Sunday, April 2, 2017

J.D. Tippit

If you are familiar with the circumstances around the JFK assassination you're probably aware of the role that DPD police officer J.D. Tippit played.  Unfortunately he was killed by Lee Harvey Oswald as the assassin was fleeing.

It took almost fifty years but this unsung hero was finally awarded a Texas Historical Marker to his honor.  It was placed at the location of his death and is easily missed if you're not looking for it:

The loss of Officer Tippit came at a time of national mourning for the country so his sacrifice is too often overlooked.  Thankfully, the marker had been refurbished and still looks like it's brand new.  Here's the close up:

 It reads:

     "On November 22, 1963, at this intersection, Dallas Police Officer J.D. Tippit was murdered by Lee Harvey Oswald, 45 minutes after President John F. Kennedy was assassinated in Dealey Plaza. After the assassination, Oswald fled to his rooming house in Oak Cliff, in a neighborhood where Officer Tippit was assigned. While on patrol and traveling east on 10th St., having just crossed Patton St., Tippit stopped Oswald, who was walking on the sidewalk. After a brief conversation with him through the passenger window, Tippit exited his police car, at which time Oswald fired three shots across the hood, striking Tippit as he pulled his gun. Oswald then came around the rear of the car and fired a fourth shot. Oswald left the area. Temple Bowley, a citizen, stopped and used Tippit's radio to call for help. Officer Tippit was taken to Methodist Hospital, where he was pronounced dead on arrival.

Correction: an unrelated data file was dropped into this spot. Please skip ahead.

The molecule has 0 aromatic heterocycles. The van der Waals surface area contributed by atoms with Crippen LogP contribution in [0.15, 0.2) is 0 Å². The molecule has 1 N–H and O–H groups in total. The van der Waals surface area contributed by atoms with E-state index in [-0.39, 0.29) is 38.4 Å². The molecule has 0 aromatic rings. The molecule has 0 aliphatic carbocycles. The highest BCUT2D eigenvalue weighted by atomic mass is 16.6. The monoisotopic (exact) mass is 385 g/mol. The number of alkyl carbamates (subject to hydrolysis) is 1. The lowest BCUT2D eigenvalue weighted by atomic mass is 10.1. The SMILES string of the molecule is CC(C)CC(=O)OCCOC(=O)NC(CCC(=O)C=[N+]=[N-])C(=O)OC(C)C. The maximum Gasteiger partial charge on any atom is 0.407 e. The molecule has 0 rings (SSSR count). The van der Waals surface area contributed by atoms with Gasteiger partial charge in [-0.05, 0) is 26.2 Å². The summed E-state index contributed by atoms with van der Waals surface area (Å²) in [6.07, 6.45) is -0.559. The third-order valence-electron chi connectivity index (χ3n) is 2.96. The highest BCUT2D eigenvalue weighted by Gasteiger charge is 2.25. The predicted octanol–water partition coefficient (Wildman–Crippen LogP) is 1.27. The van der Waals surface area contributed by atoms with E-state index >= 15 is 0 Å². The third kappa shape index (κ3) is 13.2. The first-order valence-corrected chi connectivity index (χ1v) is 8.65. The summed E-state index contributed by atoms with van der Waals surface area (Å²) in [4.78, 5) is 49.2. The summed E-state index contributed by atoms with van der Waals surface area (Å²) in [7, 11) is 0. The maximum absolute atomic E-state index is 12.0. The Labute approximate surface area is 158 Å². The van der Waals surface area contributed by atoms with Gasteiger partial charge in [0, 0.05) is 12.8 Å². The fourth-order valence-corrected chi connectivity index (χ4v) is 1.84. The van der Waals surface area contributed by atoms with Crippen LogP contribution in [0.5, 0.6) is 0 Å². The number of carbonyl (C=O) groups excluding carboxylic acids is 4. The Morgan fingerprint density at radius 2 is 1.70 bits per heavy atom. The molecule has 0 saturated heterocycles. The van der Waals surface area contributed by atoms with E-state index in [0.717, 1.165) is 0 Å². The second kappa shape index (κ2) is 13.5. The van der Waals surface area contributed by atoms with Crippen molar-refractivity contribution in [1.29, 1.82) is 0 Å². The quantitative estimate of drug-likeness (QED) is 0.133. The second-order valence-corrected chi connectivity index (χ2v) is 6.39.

Oswald appeared at Hardy's Shoe Store shortly after manager Johnny C. Brewer heard a radio broadcast that a police officer had been shot and killed nearby. Brewer followed Oswald to the Texas Theater, where employee Julia Postal called police due to Brewer's suspicion. There, Oswald attempted to shoot arresting officer M.N. McDonald. 
     Tippit, who left behind a wife and three children, is buried at Laurel Land Memorial Park. In 1964, he was posthumously awarded the Medal of Valor from the National Police Hall of Fame, the Police Medal of Honor, the Police Cross, and the Citizens Traffic Commission Award of Heroism. Although the intersection of 10th and Patton Streets has changed, Officer Tippit's actions and subsequent murder at this site are remembered for setting into motion a series of events that led directly to Oswald's arrest."

Due to grandparents with a great sense of historical preservation, I'm happy to own the 11/23/63 issue of the Dallas Times Herald.  Here's a look at the article/obituary for Tippit that was published that day after his death:

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